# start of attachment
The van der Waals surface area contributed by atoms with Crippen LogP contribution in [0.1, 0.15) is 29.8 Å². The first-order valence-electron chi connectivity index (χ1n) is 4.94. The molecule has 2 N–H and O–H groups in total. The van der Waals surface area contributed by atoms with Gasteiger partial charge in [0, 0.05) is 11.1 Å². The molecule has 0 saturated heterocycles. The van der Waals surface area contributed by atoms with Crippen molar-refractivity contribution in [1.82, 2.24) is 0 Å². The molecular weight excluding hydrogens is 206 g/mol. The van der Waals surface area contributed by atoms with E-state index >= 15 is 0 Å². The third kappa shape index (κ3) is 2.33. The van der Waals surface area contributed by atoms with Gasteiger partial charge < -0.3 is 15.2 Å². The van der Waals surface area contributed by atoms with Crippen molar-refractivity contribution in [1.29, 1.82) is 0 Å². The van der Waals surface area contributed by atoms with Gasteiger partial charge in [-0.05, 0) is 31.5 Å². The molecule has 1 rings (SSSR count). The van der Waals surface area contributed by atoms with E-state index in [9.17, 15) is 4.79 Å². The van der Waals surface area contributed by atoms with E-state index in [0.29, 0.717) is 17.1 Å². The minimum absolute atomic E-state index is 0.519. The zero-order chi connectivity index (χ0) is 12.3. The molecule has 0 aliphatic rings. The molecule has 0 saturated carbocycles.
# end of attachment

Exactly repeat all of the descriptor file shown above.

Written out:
The van der Waals surface area contributed by atoms with Crippen LogP contribution in [0.1, 0.15) is 29.8 Å². The first-order valence-electron chi connectivity index (χ1n) is 4.94. The molecule has 2 N–H and O–H groups in total. The van der Waals surface area contributed by atoms with Gasteiger partial charge in [0, 0.05) is 11.1 Å². The molecule has 0 saturated heterocycles. The van der Waals surface area contributed by atoms with Crippen molar-refractivity contribution in [1.82, 2.24) is 0 Å². The molecular weight excluding hydrogens is 206 g/mol. The van der Waals surface area contributed by atoms with E-state index >= 15 is 0 Å². The third kappa shape index (κ3) is 2.33. The van der Waals surface area contributed by atoms with Gasteiger partial charge < -0.3 is 15.2 Å². The van der Waals surface area contributed by atoms with Crippen molar-refractivity contribution in [1.29, 1.82) is 0 Å². The van der Waals surface area contributed by atoms with Gasteiger partial charge in [-0.05, 0) is 31.5 Å². The molecule has 1 rings (SSSR count). The van der Waals surface area contributed by atoms with E-state index in [9.17, 15) is 4.79 Å². The van der Waals surface area contributed by atoms with E-state index in [0.29, 0.717) is 17.1 Å². The minimum absolute atomic E-state index is 0.519. The zero-order chi connectivity index (χ0) is 12.3. The molecule has 0 aliphatic rings. The molecule has 0 saturated carbocycles.